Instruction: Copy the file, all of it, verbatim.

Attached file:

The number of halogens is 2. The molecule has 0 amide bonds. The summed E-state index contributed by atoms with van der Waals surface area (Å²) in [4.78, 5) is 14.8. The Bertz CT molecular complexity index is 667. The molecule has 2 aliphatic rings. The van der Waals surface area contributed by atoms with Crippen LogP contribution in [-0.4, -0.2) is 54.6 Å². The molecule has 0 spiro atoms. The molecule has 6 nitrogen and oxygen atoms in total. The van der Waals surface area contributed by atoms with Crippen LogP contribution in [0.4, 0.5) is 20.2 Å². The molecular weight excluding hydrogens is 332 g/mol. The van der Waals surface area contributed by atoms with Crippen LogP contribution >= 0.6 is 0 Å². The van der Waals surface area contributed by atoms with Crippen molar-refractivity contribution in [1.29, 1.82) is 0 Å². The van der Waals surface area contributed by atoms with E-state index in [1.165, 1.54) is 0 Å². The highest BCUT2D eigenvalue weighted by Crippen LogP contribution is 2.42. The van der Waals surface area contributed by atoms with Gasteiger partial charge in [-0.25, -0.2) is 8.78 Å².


The number of halogens is 2. The molecule has 0 amide bonds. The summed E-state index contributed by atoms with van der Waals surface area (Å²) in [4.78, 5) is 14.8. The Bertz CT molecular complexity index is 667. The molecule has 2 aliphatic rings. The van der Waals surface area contributed by atoms with Crippen LogP contribution in [-0.4, -0.2) is 54.6 Å². The molecule has 0 spiro atoms. The molecule has 6 nitrogen and oxygen atoms in total. The van der Waals surface area contributed by atoms with Crippen LogP contribution in [0.4, 0.5) is 20.2 Å². The molecular weight excluding hydrogens is 332 g/mol. The van der Waals surface area contributed by atoms with Crippen LogP contribution >= 0.6 is 0 Å². The van der Waals surface area contributed by atoms with Crippen molar-refractivity contribution in [1.29, 1.82) is 0 Å². The van der Waals surface area contributed by atoms with E-state index in [1.165, 1.54) is 0 Å². The highest BCUT2D eigenvalue weighted by Crippen LogP contribution is 2.42. The van der Waals surface area contributed by atoms with Gasteiger partial charge in [-0.25, -0.2) is 8.78 Å².